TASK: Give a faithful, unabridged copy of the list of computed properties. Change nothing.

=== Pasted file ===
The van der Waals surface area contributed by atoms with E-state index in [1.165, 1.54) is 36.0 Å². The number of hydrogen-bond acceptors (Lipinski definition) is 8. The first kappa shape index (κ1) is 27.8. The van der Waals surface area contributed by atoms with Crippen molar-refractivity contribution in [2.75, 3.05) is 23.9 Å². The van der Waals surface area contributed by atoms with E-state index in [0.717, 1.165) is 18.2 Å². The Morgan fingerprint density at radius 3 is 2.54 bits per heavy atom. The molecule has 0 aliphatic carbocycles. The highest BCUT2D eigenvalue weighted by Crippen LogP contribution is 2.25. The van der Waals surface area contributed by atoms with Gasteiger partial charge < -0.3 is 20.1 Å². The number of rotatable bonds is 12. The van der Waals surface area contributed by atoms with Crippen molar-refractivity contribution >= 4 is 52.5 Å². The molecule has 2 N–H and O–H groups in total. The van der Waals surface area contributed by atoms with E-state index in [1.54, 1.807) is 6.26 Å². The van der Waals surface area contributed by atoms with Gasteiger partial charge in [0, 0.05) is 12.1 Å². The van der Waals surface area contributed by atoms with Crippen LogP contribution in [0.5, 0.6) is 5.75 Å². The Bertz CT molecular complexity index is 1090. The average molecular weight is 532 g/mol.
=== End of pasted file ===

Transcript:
The van der Waals surface area contributed by atoms with E-state index in [1.165, 1.54) is 36.0 Å². The number of hydrogen-bond acceptors (Lipinski definition) is 8. The first kappa shape index (κ1) is 27.8. The van der Waals surface area contributed by atoms with Crippen molar-refractivity contribution in [2.75, 3.05) is 23.9 Å². The van der Waals surface area contributed by atoms with E-state index in [0.717, 1.165) is 18.2 Å². The Morgan fingerprint density at radius 3 is 2.54 bits per heavy atom. The molecule has 0 aliphatic carbocycles. The highest BCUT2D eigenvalue weighted by Crippen LogP contribution is 2.25. The van der Waals surface area contributed by atoms with Gasteiger partial charge < -0.3 is 20.1 Å². The number of rotatable bonds is 12. The van der Waals surface area contributed by atoms with Crippen molar-refractivity contribution >= 4 is 52.5 Å². The molecule has 2 N–H and O–H groups in total. The van der Waals surface area contributed by atoms with E-state index in [1.54, 1.807) is 6.26 Å². The van der Waals surface area contributed by atoms with Gasteiger partial charge in [0, 0.05) is 12.1 Å². The van der Waals surface area contributed by atoms with Crippen LogP contribution in [0.5, 0.6) is 5.75 Å². The Bertz CT molecular complexity index is 1090. The average molecular weight is 532 g/mol.